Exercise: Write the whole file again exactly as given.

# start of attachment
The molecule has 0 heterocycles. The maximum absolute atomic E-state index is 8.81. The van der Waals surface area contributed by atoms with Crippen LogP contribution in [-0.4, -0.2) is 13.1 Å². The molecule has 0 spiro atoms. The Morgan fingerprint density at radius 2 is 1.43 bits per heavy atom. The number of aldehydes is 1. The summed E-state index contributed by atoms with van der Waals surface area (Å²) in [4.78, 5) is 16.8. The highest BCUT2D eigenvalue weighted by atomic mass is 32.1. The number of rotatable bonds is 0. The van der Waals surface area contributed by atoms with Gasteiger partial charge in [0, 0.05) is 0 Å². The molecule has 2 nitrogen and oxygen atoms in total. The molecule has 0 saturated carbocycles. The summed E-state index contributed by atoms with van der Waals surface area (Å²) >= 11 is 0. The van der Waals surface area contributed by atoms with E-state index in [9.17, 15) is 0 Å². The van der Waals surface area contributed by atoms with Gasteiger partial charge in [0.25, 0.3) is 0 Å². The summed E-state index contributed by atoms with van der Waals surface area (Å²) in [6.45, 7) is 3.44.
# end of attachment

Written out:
The molecule has 0 heterocycles. The maximum absolute atomic E-state index is 8.81. The van der Waals surface area contributed by atoms with Crippen LogP contribution in [-0.4, -0.2) is 13.1 Å². The molecule has 0 spiro atoms. The Morgan fingerprint density at radius 2 is 1.43 bits per heavy atom. The number of aldehydes is 1. The summed E-state index contributed by atoms with van der Waals surface area (Å²) in [4.78, 5) is 16.8. The highest BCUT2D eigenvalue weighted by atomic mass is 32.1. The number of rotatable bonds is 0. The van der Waals surface area contributed by atoms with Gasteiger partial charge in [0, 0.05) is 0 Å². The molecule has 2 nitrogen and oxygen atoms in total. The molecule has 0 saturated carbocycles. The summed E-state index contributed by atoms with van der Waals surface area (Å²) >= 11 is 0. The van der Waals surface area contributed by atoms with E-state index in [9.17, 15) is 0 Å². The van der Waals surface area contributed by atoms with Gasteiger partial charge in [0.25, 0.3) is 0 Å². The summed E-state index contributed by atoms with van der Waals surface area (Å²) in [6.45, 7) is 3.44.